Antony is generally highly regarded and his status as a tragic hero is elevated through others’ accounts of him, as well as through poetic nature of the characters’ speech, despite the reckless impression we get of him. For example, Enobarbus remarked that he is “nobler than my result is infamous”. Additionally, Philo’s initial dialogue concerning Antony in Act 1.1.1-9 speaks highly of him: “Those his godly eyes,/That o’er the files and musters of the war/Have glowed like plated Mars, now bend, now turn/The office and devotion of their view/Upon a tawny front.” Similarly, Cleopatra exclaims “his legs bestrid the ocean; his reared arm Crested the world”. This poetic image summarizes her positive view of Antony, by speaking about him in such cosmic proportions, therefore strengthening Antony’s stature. Furthermore, despite Caesar being portrayed as an all round better leader than Antony, even he has admiration for Antony, as demonstrated in Act 1.4.69-72.
… And all this -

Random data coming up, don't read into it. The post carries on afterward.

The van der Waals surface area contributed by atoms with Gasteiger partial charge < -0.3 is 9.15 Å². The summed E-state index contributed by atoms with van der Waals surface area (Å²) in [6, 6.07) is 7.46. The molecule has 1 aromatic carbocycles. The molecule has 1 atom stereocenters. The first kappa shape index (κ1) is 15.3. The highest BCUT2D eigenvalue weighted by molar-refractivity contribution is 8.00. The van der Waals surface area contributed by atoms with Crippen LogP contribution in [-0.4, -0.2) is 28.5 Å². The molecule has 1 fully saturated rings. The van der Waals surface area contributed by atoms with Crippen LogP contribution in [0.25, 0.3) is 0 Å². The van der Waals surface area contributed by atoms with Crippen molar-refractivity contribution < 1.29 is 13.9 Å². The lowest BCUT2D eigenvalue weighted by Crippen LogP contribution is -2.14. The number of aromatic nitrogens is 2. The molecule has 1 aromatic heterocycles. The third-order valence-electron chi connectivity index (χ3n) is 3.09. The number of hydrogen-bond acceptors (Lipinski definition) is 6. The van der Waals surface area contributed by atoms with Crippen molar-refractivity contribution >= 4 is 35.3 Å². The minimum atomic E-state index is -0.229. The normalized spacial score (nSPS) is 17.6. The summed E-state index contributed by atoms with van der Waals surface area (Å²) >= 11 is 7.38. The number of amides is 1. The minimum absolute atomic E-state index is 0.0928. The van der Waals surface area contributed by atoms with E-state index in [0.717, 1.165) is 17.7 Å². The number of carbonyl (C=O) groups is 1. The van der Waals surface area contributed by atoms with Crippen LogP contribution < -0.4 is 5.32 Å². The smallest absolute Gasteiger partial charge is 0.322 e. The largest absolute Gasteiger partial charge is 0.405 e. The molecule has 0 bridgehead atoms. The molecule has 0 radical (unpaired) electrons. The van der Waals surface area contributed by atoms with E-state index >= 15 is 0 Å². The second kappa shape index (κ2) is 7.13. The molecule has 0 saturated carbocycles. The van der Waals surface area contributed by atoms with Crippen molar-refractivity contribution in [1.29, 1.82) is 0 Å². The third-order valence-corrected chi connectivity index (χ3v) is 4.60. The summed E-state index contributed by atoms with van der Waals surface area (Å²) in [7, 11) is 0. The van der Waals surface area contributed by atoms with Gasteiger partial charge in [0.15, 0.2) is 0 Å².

It wounds thine honour that I speak it now
Was borne so like a soldier that thy cheek
... middle of paper ...
...n overall negative impression. The audience feels, by the end of the play, that Antony got what was coming to him, and his downfall was nobody’s fault but his own. Granville-Barker agrees, he claims that Antony (and Cleopatra) “themselves do not kindle pity and admiration to the full.” This kindling of pity and admiration is one of the key elements of being a tragic hero and as they do not fulfil this prerequisite, the audience is unable to view them in such a way.
• Antony and Cleopatra: edited by Mary Berry and Michael Clamp. Cambridge University Press
• Antony and Cleopatra: edited by Roma Gill. Oxford University Press
• Essays: (1) H. Granville-Barker The Construction of ‘Antony and Cleopatra’
(2) I. Vignier The Tragic in ‘Antony and Cleopatra’
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